Not coveting your neighbour's wife or property is the Tenth Commandment, another one David breaks. 2Sam 11:27 "After the time of mourning was over, David had her brought to his house, and she became his wife and bore him a son. But the thing David had done displeased the LORD."

The eighth commandment forbids stealing; in a way, this is what David was doing, as Nathan draws a parallel by his story of the rich man taking his poor neighbour's sheep instead of his own to prepare a meal for a guest. Ex 20:15 ""You shall not steal." 2Sam 12:4 "Now a traveler came to the rich man, but the rich man refrained from taking one of his own sheep or cattle to prepare a meal for the traveller who had come to him.Instead, he took the ewe lamb that belonged to the poor man and prepared it for the one who had come to him." He outright STOLE it. This is also the emphasis in God's rebuke to David through the prophet Nathan in 12:9f: "You struck down Uriah the Hittite with the sword and took his wife to be your own...You despised me and took the wife of Uriah the Hittite to be your own.'"

So far David's dalliance has impacted mostly the horizontal dimension, human relationships, numbers 5-10 of the Ten Commandments. But those governing the vertical dimension, relationship to God, are affected here, too. Particularly command #1, Exodus 20:3 "You shall have no other gods before me." Also #2, Exodus 20:4 "for I, the Lord your God, am a jealous God..." As the rebuke by prophet Nathan reveals, God views David's sin as PRIMARILY against God, and only SECONDARILY against Uriah and his wife. Nathan thunders speaking for the Lord in 2Sam 12:9f,14: "9 Why did you despise the word of the LORD by doing what is evil in his eyes? ...10 Now, therefore, the sword will never depart from your house, because you despised me and took the wife of Uriah the Hittite to be your own...14 because by doing this you have made the enemies of the LORD show utter contempt, the son born to you will die."

God's honour, God's reputation and glory, are at stake in the way we behave. We reflect on Him - either for credit, or dishonour. To desire forbidden things - for David to lust after that beautiful woman bathing - is to despise God, reject His word and promises, show contempt for His loving goodness and all He's done for us. Note what God says through Nathan, recounting all the ways He's blessed David, in 12:7f: "7 ...This is what the LORD, the God of Israel, says: 'I anointed you king over Israel, and I delivered you from the hand of Saul.8 I gave your master's house to you, and your master's wives into your arms.I gave you the house of Israel and Judah.And if all this had been too little, I would have given you even more." NLT "I would have given you much much more."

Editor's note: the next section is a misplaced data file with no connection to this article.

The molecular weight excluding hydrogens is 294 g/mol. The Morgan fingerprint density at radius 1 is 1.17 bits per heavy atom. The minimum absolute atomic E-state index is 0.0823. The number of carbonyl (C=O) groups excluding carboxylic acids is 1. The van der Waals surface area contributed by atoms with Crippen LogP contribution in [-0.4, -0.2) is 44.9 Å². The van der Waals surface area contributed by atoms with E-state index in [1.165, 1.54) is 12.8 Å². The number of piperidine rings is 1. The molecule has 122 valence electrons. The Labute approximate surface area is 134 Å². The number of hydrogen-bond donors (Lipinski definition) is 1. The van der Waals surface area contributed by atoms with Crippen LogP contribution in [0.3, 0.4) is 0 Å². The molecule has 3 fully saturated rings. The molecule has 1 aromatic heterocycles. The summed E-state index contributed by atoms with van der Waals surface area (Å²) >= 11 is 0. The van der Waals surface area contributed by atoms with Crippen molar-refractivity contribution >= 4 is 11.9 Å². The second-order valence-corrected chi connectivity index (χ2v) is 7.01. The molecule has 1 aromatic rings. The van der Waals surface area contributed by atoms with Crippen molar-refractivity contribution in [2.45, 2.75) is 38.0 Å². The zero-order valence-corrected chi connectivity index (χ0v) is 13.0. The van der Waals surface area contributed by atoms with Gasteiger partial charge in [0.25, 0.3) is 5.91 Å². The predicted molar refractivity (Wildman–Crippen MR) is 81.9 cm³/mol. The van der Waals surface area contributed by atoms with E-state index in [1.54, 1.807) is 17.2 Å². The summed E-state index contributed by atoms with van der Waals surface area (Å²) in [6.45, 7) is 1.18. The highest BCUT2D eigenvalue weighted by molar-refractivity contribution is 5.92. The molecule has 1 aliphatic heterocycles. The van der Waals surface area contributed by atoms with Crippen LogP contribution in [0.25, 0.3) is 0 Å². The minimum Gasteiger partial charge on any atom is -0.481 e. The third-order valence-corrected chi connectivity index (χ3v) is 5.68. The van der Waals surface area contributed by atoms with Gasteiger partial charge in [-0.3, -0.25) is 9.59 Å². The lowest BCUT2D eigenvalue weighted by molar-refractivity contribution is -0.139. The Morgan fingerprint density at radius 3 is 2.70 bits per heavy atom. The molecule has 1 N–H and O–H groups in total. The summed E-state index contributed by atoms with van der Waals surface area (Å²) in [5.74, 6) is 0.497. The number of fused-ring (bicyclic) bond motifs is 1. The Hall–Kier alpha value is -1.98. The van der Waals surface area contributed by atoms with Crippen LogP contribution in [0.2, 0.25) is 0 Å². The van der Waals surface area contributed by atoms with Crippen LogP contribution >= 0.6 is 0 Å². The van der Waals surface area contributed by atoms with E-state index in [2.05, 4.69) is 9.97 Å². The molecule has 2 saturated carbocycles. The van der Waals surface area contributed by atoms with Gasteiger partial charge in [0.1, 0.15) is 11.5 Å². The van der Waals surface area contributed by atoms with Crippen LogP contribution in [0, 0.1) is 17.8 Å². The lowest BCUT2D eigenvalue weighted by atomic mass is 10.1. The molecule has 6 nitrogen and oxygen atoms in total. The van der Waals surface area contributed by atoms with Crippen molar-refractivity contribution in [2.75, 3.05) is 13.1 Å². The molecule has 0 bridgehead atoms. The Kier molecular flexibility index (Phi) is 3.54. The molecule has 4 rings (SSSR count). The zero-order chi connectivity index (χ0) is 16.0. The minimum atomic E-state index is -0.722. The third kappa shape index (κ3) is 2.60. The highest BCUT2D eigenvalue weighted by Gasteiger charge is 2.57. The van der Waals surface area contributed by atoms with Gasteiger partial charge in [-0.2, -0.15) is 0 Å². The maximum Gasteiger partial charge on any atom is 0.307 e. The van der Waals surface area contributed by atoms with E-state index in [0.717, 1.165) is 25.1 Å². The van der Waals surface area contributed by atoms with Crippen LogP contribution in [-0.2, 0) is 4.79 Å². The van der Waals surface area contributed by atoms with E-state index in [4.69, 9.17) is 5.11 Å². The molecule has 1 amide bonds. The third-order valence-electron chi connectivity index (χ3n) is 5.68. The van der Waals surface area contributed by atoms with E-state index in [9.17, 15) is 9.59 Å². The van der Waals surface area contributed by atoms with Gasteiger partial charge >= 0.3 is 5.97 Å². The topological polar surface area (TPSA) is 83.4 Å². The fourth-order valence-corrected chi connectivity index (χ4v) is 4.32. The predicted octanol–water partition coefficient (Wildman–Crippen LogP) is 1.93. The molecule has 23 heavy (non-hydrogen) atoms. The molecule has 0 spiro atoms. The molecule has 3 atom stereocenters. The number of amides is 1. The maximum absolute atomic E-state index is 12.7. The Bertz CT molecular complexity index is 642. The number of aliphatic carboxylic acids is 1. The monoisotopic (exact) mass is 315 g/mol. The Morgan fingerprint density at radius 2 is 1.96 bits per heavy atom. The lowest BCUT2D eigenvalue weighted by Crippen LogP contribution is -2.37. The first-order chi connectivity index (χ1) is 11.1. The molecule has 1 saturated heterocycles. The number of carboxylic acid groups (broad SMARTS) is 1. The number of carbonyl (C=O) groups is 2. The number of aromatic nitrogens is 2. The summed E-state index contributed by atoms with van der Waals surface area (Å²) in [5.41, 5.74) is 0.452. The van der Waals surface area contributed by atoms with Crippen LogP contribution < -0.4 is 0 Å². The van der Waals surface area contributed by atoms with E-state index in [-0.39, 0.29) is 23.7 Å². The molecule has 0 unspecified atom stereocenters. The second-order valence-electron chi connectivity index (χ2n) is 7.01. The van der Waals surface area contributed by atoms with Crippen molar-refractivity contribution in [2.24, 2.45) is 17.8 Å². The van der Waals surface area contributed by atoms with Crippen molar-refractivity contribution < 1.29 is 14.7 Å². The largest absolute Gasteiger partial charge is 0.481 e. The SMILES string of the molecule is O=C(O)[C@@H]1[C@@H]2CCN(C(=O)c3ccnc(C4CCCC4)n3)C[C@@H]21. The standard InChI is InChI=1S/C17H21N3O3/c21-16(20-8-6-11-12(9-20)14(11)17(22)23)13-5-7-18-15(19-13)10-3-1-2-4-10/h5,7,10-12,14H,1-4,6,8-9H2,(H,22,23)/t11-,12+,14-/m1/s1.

By desiring the forbidden thing, David missed out on the "much much more" with which the Lord WOULD have been delighted to bless him. By sinning with Bathsheba, he settled for the BAD deal. God wants us to trust Him to know and give Him what's best for us, not just the passing pleasures that appeal to our flesh. Don't let the tempter trick you into the worse deal!

Psalm 51 was written by David as a result of Nathan's rebuke. 51:4,10 "Against you, you only, have I sinned and done what is evil in your sight, so that you are proved right when you speak and justified when you judge...Create in me a pure heart, O God, and renew a steadfast spirit within me." A pure heart equips us to have holy desires, what's pleasing not evil in God's sight.


We can see various stages in God's disciplining of David after he blows it. Discipline is no fun; punishment is painful. Discipline is tough; it helps us become tougher with ourself, so we don't mess up in the same way next time hopefully.

A schoolteacher injured his back and had to wear a plaster cast around the upper part of his body. It fit under his shirt and wasn't noticeable at all. On the first day of the term, still with the cast under his shirt, he found himself assigned to the toughest students in school. Walking confidently into the rowdy classroom, he opened the window as wide as possible and then busied himself with desk work. When a strong breeze made his tie flap, he took the desk stapler and stapled the tie to his chest. He had no trouble with discipline that term!

In David's case, Nathan the prophet opens with a story from a pasturing scenario that would have drawn the shepherd-king right into it before delivering the tough message he as a sinner needed to hear. A rich man needlessly and heartlessly stealing a poor man's darling pet lamb to feed a visitor. Vv5-7 "5 David burned with anger against the man and said to Nathan, "As surely as the LORD lives, the man who did this deserves to die! 6 He must pay for that lamb four times over, because he did such a thing and had no pity." 7 Then Nathan said to David, "You are the man!"

There is a place for REBUKE in the Christian church. Without accountability, without caring loving voices calling us back to holiness, we wander. We need each other for rebuke - always grounded in the common reference point of God's Word. Jesus commanded in Matthew 18:15, "If your brother sins against you, go and show him his fault, just between the two of you. If he listens to you, you have won your brother over." Paul told the Galatians (6:1), "Brothers, if someone is caught in a sin, you who are spiritual should restore him gently.But watch yourself, or you also may be tempted."